Hope you’ll hop on over to Martha Stewart Weddings, where we’re talking about hiring wedding vendors with our friend Lindsay of Toast Events!
I had the good fortune of discovering Claire Hill’s work last year at Fraîche, where her Richmond prints are sold (second image from the top). Claire has been an artist for as long as she can remember. After earning a BFA with a concentration in painting, she returned to her hometown of Richmond, where she has focused on producing custom pen & ink architectural drawings, paintings, portraits and custom calligraphy & illustration for weddings. Of her wedding work, Claire says custom invitations with illustrations are her favorite kind of commission because “they are more fun and leave a lot of room for creative freedom!” I just love all of the details Claire incorporates into her work, giving each piece a unmistakable sense of place — the dogwoods, cardinals and architectural elements. And the energy and happiness of her calligraphy is contagious! Thanks for sharing your work, Claire! xo
image #1 cake by maggie austin, photographed by abby jiu for maria & josh’s wedding; #2 wreath via once wed; #3 cookies for megan + will’s wedding photographed by katie stoops; #4 maids with dogwood bouquets photographed by landon jacob via southern weddings magazine; #5 dogwood arrangement photographed by landon jacob via southern weddings
St. Patrick’s Day is the perfect opportunity to look back at this classic green wedding inspiration we designed for Southern Weddings Magazine volume 5, photographed by Katie Stoops. Aren’t the paper details designed by Lettered Olive to die for, with the William Morris-inspired green and blue floral motif? The details make the design! For all the sources, click over here to read more here.
It’s no secret I’m a die hard fan of Chinoiserie (witness: our china pattern). This chinoiserie-inspired party, designed by Nathan Turner and Mary McDonald for Veranda, is perfection, especially the bar, backed by an elegant gray pagoda and flanked by faux cherry blossoms. Green and white is an eternally classic combination; I love this palette not only for a wedding, but for any sort of spring or summer gathering.
images: The Greystone House Gala featured in Veranda. Photography by Reed Davis.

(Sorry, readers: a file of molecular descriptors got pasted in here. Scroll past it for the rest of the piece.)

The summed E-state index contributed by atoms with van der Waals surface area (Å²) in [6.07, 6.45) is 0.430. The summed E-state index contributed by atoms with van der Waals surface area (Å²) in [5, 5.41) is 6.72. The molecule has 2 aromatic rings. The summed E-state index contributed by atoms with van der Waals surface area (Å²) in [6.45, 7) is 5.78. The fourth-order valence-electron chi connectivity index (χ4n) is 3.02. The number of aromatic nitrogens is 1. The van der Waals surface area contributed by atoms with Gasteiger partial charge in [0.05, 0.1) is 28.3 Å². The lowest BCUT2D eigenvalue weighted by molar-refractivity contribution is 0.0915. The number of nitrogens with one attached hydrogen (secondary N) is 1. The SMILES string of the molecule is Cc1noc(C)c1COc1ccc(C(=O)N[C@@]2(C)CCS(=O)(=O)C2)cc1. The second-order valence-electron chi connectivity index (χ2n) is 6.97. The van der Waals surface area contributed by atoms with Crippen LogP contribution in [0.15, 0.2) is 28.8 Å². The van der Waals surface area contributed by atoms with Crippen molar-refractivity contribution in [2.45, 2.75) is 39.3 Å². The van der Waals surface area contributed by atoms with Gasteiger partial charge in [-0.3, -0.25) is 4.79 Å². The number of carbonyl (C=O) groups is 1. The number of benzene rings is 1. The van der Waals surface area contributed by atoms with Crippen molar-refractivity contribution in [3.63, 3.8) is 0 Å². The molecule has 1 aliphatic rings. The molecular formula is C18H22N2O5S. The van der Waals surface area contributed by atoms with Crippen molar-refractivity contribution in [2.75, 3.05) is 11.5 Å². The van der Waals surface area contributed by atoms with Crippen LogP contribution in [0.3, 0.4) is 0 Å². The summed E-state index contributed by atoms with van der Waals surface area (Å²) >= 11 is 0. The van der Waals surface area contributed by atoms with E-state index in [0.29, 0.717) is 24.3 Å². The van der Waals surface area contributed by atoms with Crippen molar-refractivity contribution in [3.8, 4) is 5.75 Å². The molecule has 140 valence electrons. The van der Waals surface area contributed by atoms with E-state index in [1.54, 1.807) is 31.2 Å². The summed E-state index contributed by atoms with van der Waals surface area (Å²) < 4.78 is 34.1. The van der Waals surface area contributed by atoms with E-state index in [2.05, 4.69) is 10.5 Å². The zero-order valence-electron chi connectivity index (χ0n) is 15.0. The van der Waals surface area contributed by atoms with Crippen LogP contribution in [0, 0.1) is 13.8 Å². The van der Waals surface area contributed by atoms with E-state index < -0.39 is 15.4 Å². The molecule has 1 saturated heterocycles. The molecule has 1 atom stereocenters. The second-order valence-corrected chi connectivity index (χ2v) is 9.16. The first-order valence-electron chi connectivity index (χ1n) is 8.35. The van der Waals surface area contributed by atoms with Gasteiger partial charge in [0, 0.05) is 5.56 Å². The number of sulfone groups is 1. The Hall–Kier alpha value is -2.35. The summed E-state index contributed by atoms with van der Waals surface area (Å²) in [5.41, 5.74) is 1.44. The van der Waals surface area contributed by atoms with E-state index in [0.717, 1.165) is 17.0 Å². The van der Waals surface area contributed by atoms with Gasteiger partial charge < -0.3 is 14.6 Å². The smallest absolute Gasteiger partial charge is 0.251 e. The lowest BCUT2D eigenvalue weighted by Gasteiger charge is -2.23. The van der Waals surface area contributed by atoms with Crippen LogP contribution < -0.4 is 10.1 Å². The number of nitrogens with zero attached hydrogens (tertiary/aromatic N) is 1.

Designed around the idea of “golden glow,” Mimi and Clarke’s winter wedding was a bright light last February. From the long stemmed hurricanes, embellished with gilded poet’s laurel that maids carried during the ceremony in place of traditional bouquets; to the Rosa Clara beaded wedding gown Mimi wore; to their grand entrance into the Rotunda at the Jefferson to 300 adoring friends and family; to their getaway in their treasured 1979 Volkswagen Westfalia van, Mimi and Clarke’s wedding was so classically elegant but very fresh and original. We feel so fortunate to have been a part of it. Thank you to all of the people who expertly brought Mimi and Clarke’s ideas to life, most especially Jeanette McKittrick Floral Design, La Tavola (who despite some of the worst winter weather in the middle of the country got our linens to us on time! thank you!), Jimmy Harris at The Jefferson Hotel, Jen Fariello Photography, Amanda Robinson at Sweet Fix, Ms. Mo of Mo’Soul (represented by Sam Hill), Jimmy Oliver Event Technologies, Parrot Design Studio, Ave 42, and, most especially, my team. Please rush and get a copy of Virginia Living Magazine to see this wedding and many others that took place in the Commonwealth.
1. Establish a budget.
2. Draft a guest list.
3. Book your church and celebrant.
4. Book a venue.
5. Draft the weekend agenda.
It’s so easy to get caught up in the excitement of being engaged and to immediately start venue (or dress!) shopping, especially if you’re engaged over the holidays and you’re with family who are equally excited to see plans take shape. Really, though, there is nothing better you can do to ensure smooth sailing until your wedding day than to sit down and get real about money before you step a toe inside a dress shop. A well defined budget will point you in all of the right directions, from which venues you consider, to what kind of reception you plan.